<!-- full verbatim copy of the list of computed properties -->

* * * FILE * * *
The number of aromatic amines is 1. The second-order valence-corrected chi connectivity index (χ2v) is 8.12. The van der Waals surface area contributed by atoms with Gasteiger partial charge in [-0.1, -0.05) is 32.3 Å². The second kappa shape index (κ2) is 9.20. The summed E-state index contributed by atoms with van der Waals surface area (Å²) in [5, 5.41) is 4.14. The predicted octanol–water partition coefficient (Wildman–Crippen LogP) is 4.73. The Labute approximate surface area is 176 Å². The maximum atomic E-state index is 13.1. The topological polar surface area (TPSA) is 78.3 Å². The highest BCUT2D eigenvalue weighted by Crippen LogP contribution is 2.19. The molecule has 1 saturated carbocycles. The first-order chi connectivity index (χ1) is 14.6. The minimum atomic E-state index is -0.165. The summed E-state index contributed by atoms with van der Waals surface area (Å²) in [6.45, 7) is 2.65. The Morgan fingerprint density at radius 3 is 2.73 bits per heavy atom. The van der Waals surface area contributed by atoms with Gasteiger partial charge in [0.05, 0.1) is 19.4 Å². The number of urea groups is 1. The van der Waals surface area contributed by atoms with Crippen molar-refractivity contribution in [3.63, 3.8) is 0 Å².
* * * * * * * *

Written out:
The number of aromatic amines is 1. The second-order valence-corrected chi connectivity index (χ2v) is 8.12. The van der Waals surface area contributed by atoms with Gasteiger partial charge in [-0.1, -0.05) is 32.3 Å². The second kappa shape index (κ2) is 9.20. The summed E-state index contributed by atoms with van der Waals surface area (Å²) in [5, 5.41) is 4.14. The predicted octanol–water partition coefficient (Wildman–Crippen LogP) is 4.73. The Labute approximate surface area is 176 Å². The maximum atomic E-state index is 13.1. The topological polar surface area (TPSA) is 78.3 Å². The highest BCUT2D eigenvalue weighted by Crippen LogP contribution is 2.19. The molecule has 1 saturated carbocycles. The first-order chi connectivity index (χ1) is 14.6. The minimum atomic E-state index is -0.165. The summed E-state index contributed by atoms with van der Waals surface area (Å²) in [6.45, 7) is 2.65. The Morgan fingerprint density at radius 3 is 2.73 bits per heavy atom. The van der Waals surface area contributed by atoms with Gasteiger partial charge in [0.05, 0.1) is 19.4 Å². The number of urea groups is 1. The van der Waals surface area contributed by atoms with Crippen molar-refractivity contribution in [3.63, 3.8) is 0 Å².